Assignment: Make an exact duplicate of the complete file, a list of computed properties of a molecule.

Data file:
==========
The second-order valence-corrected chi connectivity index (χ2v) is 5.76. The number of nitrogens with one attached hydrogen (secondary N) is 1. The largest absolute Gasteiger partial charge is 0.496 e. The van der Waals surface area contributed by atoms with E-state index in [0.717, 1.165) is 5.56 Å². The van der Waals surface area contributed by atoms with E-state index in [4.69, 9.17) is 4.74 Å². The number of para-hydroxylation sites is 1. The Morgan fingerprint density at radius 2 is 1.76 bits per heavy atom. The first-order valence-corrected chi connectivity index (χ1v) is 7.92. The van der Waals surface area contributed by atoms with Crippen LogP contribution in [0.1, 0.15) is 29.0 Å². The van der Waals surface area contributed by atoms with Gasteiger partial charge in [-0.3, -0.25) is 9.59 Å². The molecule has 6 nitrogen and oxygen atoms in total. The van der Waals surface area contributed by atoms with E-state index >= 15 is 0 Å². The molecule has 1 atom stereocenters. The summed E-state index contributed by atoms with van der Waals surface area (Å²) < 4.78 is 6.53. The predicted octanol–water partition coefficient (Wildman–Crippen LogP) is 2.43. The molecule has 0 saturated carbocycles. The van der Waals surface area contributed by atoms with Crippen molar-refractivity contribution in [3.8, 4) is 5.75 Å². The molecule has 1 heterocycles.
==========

The second-order valence-corrected chi connectivity index (χ2v) is 5.76. The number of nitrogens with one attached hydrogen (secondary N) is 1. The largest absolute Gasteiger partial charge is 0.496 e. The van der Waals surface area contributed by atoms with E-state index in [0.717, 1.165) is 5.56 Å². The van der Waals surface area contributed by atoms with E-state index in [4.69, 9.17) is 4.74 Å². The number of para-hydroxylation sites is 1. The Morgan fingerprint density at radius 2 is 1.76 bits per heavy atom. The first-order valence-corrected chi connectivity index (χ1v) is 7.92. The van der Waals surface area contributed by atoms with Crippen LogP contribution in [0.1, 0.15) is 29.0 Å². The van der Waals surface area contributed by atoms with Gasteiger partial charge in [-0.3, -0.25) is 9.59 Å². The molecule has 6 nitrogen and oxygen atoms in total. The van der Waals surface area contributed by atoms with E-state index >= 15 is 0 Å². The molecule has 1 atom stereocenters. The summed E-state index contributed by atoms with van der Waals surface area (Å²) < 4.78 is 6.53. The predicted octanol–water partition coefficient (Wildman–Crippen LogP) is 2.43. The molecule has 0 saturated carbocycles. The van der Waals surface area contributed by atoms with Crippen molar-refractivity contribution in [3.8, 4) is 5.75 Å². The molecule has 1 heterocycles.